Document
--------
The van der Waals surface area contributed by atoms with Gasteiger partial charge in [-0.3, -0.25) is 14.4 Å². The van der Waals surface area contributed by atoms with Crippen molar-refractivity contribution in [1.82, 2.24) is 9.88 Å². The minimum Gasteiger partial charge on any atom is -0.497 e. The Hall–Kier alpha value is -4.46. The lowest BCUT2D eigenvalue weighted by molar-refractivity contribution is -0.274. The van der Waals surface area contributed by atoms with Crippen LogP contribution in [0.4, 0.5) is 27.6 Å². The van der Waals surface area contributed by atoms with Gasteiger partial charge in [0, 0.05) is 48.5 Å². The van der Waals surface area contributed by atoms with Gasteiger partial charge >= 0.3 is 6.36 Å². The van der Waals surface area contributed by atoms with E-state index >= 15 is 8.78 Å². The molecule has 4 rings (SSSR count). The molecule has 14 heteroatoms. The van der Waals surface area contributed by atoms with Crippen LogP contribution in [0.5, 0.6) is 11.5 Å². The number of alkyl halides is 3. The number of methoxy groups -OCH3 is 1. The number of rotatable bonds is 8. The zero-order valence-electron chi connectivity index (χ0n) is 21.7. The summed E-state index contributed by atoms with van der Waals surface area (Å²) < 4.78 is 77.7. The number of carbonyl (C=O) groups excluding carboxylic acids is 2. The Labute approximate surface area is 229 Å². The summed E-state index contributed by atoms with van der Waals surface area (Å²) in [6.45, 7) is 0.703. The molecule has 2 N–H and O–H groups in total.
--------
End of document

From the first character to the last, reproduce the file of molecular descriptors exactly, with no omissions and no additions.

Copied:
The van der Waals surface area contributed by atoms with Gasteiger partial charge in [-0.3, -0.25) is 14.4 Å². The van der Waals surface area contributed by atoms with Crippen molar-refractivity contribution in [1.82, 2.24) is 9.88 Å². The minimum Gasteiger partial charge on any atom is -0.497 e. The Hall–Kier alpha value is -4.46. The lowest BCUT2D eigenvalue weighted by molar-refractivity contribution is -0.274. The van der Waals surface area contributed by atoms with Crippen LogP contribution in [0.4, 0.5) is 27.6 Å². The van der Waals surface area contributed by atoms with Gasteiger partial charge in [0, 0.05) is 48.5 Å². The van der Waals surface area contributed by atoms with Gasteiger partial charge >= 0.3 is 6.36 Å². The van der Waals surface area contributed by atoms with E-state index >= 15 is 8.78 Å². The molecule has 4 rings (SSSR count). The molecule has 14 heteroatoms. The van der Waals surface area contributed by atoms with Crippen LogP contribution in [0.5, 0.6) is 11.5 Å². The number of alkyl halides is 3. The number of methoxy groups -OCH3 is 1. The number of rotatable bonds is 8. The zero-order valence-electron chi connectivity index (χ0n) is 21.7. The summed E-state index contributed by atoms with van der Waals surface area (Å²) < 4.78 is 77.7. The number of carbonyl (C=O) groups excluding carboxylic acids is 2. The Labute approximate surface area is 229 Å². The summed E-state index contributed by atoms with van der Waals surface area (Å²) in [6.45, 7) is 0.703. The molecule has 2 N–H and O–H groups in total.